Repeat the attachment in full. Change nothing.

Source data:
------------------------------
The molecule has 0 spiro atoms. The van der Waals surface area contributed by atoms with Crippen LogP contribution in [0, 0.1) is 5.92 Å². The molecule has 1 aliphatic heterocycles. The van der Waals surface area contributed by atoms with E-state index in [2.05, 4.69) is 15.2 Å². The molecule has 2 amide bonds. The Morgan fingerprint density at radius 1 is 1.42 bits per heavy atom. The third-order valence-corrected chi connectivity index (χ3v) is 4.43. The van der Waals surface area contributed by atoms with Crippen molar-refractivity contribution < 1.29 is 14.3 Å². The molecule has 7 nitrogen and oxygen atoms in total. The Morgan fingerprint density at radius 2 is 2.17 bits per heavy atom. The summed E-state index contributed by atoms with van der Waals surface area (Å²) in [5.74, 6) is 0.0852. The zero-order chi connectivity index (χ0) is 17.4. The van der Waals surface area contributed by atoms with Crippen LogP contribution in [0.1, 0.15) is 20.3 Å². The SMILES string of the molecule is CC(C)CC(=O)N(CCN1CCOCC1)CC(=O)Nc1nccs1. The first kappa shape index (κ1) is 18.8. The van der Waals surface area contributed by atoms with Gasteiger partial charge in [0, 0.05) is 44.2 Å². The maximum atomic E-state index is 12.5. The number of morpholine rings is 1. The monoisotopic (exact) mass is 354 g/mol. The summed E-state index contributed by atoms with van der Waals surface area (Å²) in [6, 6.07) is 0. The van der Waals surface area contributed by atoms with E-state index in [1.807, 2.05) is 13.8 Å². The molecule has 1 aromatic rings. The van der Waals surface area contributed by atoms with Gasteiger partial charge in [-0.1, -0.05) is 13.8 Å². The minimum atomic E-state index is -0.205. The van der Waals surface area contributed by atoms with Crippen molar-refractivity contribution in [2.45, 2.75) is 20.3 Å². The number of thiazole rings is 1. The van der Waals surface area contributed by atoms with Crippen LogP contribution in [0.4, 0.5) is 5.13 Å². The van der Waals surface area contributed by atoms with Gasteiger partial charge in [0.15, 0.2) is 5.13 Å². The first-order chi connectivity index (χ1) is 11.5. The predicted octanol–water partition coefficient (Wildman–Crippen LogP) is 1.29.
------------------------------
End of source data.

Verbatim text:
The molecule has 0 spiro atoms. The van der Waals surface area contributed by atoms with Crippen LogP contribution in [0, 0.1) is 5.92 Å². The molecule has 1 aliphatic heterocycles. The van der Waals surface area contributed by atoms with E-state index in [2.05, 4.69) is 15.2 Å². The molecule has 2 amide bonds. The Morgan fingerprint density at radius 1 is 1.42 bits per heavy atom. The third-order valence-corrected chi connectivity index (χ3v) is 4.43. The van der Waals surface area contributed by atoms with Crippen molar-refractivity contribution < 1.29 is 14.3 Å². The molecule has 7 nitrogen and oxygen atoms in total. The Morgan fingerprint density at radius 2 is 2.17 bits per heavy atom. The summed E-state index contributed by atoms with van der Waals surface area (Å²) in [5.74, 6) is 0.0852. The zero-order chi connectivity index (χ0) is 17.4. The van der Waals surface area contributed by atoms with Crippen LogP contribution in [0.1, 0.15) is 20.3 Å². The SMILES string of the molecule is CC(C)CC(=O)N(CCN1CCOCC1)CC(=O)Nc1nccs1. The first kappa shape index (κ1) is 18.8. The van der Waals surface area contributed by atoms with Gasteiger partial charge in [0, 0.05) is 44.2 Å². The maximum atomic E-state index is 12.5. The number of morpholine rings is 1. The monoisotopic (exact) mass is 354 g/mol. The summed E-state index contributed by atoms with van der Waals surface area (Å²) in [6, 6.07) is 0. The van der Waals surface area contributed by atoms with E-state index in [1.807, 2.05) is 13.8 Å². The molecule has 1 aromatic rings. The van der Waals surface area contributed by atoms with Gasteiger partial charge in [-0.1, -0.05) is 13.8 Å². The minimum atomic E-state index is -0.205. The van der Waals surface area contributed by atoms with Crippen molar-refractivity contribution in [2.45, 2.75) is 20.3 Å². The number of thiazole rings is 1. The van der Waals surface area contributed by atoms with Crippen LogP contribution in [0.4, 0.5) is 5.13 Å². The van der Waals surface area contributed by atoms with Gasteiger partial charge in [0.15, 0.2) is 5.13 Å². The first-order chi connectivity index (χ1) is 11.5. The predicted octanol–water partition coefficient (Wildman–Crippen LogP) is 1.29.